You won't happen to have the name of the importer would you or where you got your's from?

    The bolt does indeed lack the guide rib but seems to work O.K. anyway. I don't know if I would go to the expense of having one installed IMO.

    Another feature it lacks is the bolt sleeve lock as installed on mausers, springfields, and Mdl. 70s. Curse is if you accidently turn the bolt sleeve it can be a bugger to get it lined up again. Rugers lack it also I was at the range last weekend and the guy on the bench next to me couldn't get the bolt back into his M77. Turned out the had taken the bolt out and dropped it and the sleeve rotated on hiim.

    IMO I'd built a .375 on one of the CZ actions. You don't need the large bolt diameter except for something like the .505 Gibbs or perhaps a big Weatherby Magnum. The CZ ZKK-602 I have doesn't have the rib or sleeve lock either but I never really noticed it.


    Quote Originally Posted by Nukalpiaq View Post
    Here is a pic of the action. Bolt size .730", magazine length 3.85", holds five 375 H&H magnum size cartridges in the magazine.
    I will be looking for the book that you recommended. Thanks
    Living the urban lifestyle so I can pay my way and for my family's needs, and support my country. And you?
    ".. ask not what your country can do for you, ask what you can do for your country" JFK

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    Default Mdl 700 & 03s

    My very early 700 - SN 2xxx - does not have any sort of antibind feature and it binds up if you hold up on the bolt handle and try to move the bolt back to reload. The binding occurs as the bolt head clears the receiver ring. Not a good design at all - Remington must have know that the Win. Mdl 70 was going to change to bring out the Mdl 700 at the same price as the Win. 70 way back in 1963. Remington must have added the guide at some later date.

    The 1903 Springfields are indeed one of the slickest modern bolt action rifles. Most - if not all - of the actions were surface harden and the bolts are also quite hard. Mauser and other rifles just had soft steel rubbing over soft steel to create a "sticky" feel.

    Quote Originally Posted by The Kid View Post
    The Remington 700 does have the same notched lug setup as the later Model 70, how well it works, well thats anyones guess.
    I think that my favorite is the 1903 Springfield's giant guide lug that also served as a safety locking lug in the event of a blowup. Some of the old 1903's are smoother than butter.
    Living the urban lifestyle so I can pay my way and for my family's needs, and support my country. And you?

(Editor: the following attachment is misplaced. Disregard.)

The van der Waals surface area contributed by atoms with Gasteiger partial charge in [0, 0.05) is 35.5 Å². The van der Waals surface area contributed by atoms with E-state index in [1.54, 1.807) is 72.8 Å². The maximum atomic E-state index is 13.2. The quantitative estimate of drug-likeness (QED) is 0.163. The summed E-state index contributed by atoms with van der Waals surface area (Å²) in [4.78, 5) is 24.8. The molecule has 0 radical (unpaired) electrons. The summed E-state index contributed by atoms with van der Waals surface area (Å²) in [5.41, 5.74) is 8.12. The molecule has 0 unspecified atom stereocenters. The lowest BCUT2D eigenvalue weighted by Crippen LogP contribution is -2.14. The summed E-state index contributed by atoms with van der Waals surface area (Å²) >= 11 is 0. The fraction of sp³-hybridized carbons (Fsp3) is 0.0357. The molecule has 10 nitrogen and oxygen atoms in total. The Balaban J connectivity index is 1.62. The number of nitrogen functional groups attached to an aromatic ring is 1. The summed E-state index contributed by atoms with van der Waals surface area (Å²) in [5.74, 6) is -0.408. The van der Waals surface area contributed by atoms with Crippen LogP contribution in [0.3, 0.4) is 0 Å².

".. ask not what your country can do for you, ask what you can do for your country" JFK

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    Here is an OA press release on the Bauska.

    http://www.oa2.org/forums/viewtopic.php?t=5659

    I bought my BBK action on a gun auction website. Lately I been seeing a few listings of custom rifles build on these actions. Most of them are real nice custom rifles and priced accordingly.

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    The only reason to have the anti bind key on the bolt of a mauser (and matching broached raceway) is for military actions with the thumb cutout.

    I'm assuming the Bauska doen't have the thumb cutout, and hence there is no need for the anti bind.

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    Default Anti-bind and thumb cut out

    I though of this also but the commerical mausers and the Rem. 30S have the rib and they do not have a thumb cutouts.

    The rib or lug do help smooth up operation of the bolt. My early Rem 700 binds up badly and the 1917 Enfield actions aren't very smooth in operation either. Part of this is due to the metals used and the amount of surface contact and clearances between the bolt and action.

    The orginal Sakos are interesting to consider. They have the guide like a claw extractor on a CRF rifle to enhance bolt operation.


    Quote Originally Posted by Paul H View Post
    The only reason to have the anti bind key on the bolt of a mauser (and matching broached raceway) is for military actions with the thumb cutout.

    I'm assuming the Bauska doen't have the thumb cutout, and hence there is no need for the anti bind.
    Living the urban lifestyle so I can pay my way and for my family's needs, and support my country. And you?
    ".. ask not what your country can do for you, ask what you can do for your country" JFK